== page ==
On November 17, 2013 we received the notice that our beloved son Alex, a member of the US Army Special Forces was killed in action in a remote part of Afghanistan known as Shah Wali Kot. His life was lost to an IED (Improvised Explosive Device) while disarming others to clear the way for his team.

Our life changed forever that day. We were lost, confused, and severed from life as we knew it. Our children are everything to us. There’s nothing else that matters more. Losing a child is not the normal progression of life and there’s no mental or emotional preparation. Losing a spouse makes you a widow or widower. Losing a parents makes you an orphan. Losing a child…there’s no label.  

Alex was the best son a parent could ever dream of having and he and I had a very special relationship. We had a common interest in cars. He was my sidekick and my right hand. We travelled the country to many race events, to local car shows, we spent four years together building his first car, a 1968 Chevelle, etc. We spent a great deal of father-and-son time together. Cruising to a car show I would always think to myself, he could be with his friends and I wouldn’t mind it, but he chose to be with his Dad. It was awesome.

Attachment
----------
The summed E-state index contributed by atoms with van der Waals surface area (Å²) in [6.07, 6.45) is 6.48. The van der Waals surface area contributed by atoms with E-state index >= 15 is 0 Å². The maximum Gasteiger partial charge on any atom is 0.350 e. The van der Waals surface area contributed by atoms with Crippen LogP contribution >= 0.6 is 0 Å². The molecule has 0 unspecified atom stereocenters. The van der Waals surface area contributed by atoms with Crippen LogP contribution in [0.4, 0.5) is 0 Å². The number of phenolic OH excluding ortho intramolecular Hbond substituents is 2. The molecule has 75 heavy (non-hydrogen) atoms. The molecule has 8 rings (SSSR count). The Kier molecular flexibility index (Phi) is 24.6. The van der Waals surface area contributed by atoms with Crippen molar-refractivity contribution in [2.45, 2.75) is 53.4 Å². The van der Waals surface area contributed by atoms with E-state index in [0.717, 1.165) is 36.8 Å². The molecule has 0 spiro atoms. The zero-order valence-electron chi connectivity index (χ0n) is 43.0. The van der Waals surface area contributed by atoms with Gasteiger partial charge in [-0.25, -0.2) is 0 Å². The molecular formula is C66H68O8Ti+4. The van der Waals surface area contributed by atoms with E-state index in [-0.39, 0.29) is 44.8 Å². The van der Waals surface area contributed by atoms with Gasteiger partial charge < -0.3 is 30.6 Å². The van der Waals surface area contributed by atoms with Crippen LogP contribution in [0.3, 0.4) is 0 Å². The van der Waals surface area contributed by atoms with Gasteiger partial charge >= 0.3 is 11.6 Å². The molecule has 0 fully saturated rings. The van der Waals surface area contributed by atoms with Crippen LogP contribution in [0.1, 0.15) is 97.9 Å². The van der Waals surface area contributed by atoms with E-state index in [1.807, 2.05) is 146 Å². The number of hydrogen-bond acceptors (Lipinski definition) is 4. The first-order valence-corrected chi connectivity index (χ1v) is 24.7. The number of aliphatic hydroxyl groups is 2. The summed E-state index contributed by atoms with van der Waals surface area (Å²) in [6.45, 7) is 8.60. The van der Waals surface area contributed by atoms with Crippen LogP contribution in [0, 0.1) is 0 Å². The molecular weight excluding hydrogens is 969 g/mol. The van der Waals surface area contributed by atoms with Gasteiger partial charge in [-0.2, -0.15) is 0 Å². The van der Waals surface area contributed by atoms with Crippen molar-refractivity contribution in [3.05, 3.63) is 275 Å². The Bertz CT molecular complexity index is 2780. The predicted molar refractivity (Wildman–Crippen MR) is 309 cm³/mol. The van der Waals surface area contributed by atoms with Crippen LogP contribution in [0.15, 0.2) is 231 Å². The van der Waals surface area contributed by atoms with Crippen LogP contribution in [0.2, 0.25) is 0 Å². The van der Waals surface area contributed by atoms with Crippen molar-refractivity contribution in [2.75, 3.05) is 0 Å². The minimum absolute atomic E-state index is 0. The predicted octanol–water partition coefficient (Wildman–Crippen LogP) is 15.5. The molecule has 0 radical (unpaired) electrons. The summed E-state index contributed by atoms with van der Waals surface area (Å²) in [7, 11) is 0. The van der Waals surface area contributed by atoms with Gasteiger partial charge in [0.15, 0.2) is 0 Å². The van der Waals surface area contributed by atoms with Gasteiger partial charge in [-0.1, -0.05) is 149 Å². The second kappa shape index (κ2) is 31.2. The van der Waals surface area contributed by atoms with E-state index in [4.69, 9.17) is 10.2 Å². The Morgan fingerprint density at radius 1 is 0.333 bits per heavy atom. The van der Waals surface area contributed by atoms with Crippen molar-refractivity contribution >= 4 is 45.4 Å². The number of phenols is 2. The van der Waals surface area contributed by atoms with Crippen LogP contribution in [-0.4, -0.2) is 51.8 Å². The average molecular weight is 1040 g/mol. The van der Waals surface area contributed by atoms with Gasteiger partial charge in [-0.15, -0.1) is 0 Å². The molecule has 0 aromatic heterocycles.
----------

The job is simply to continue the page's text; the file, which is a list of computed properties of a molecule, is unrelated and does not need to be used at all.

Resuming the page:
At age 9, he had fallen sick with something that attacked his muscle system. It would be a year before it left him but it took its toll. He lost so much muscle that he could not attend school for a year and had to do home study. I remember night after night, having to carry him to bed. We would never know what caused it as all tests came back negative. The doctor suspected it was a virus that eventually worked its way out. It was then that his true character would be revealed.

During his recovery, he asked for a pair of rollerblades. I thought that was nuts since he could barely walk. We got him the rollerblades and he went to work. He never stopped and never gave up. He felt ready and joined a roller hockey team which eventually led to ice hockey. In high school, he became the captain and the leading scorer on the Keller Hockey Team. He was graceful, fast and fun to watch.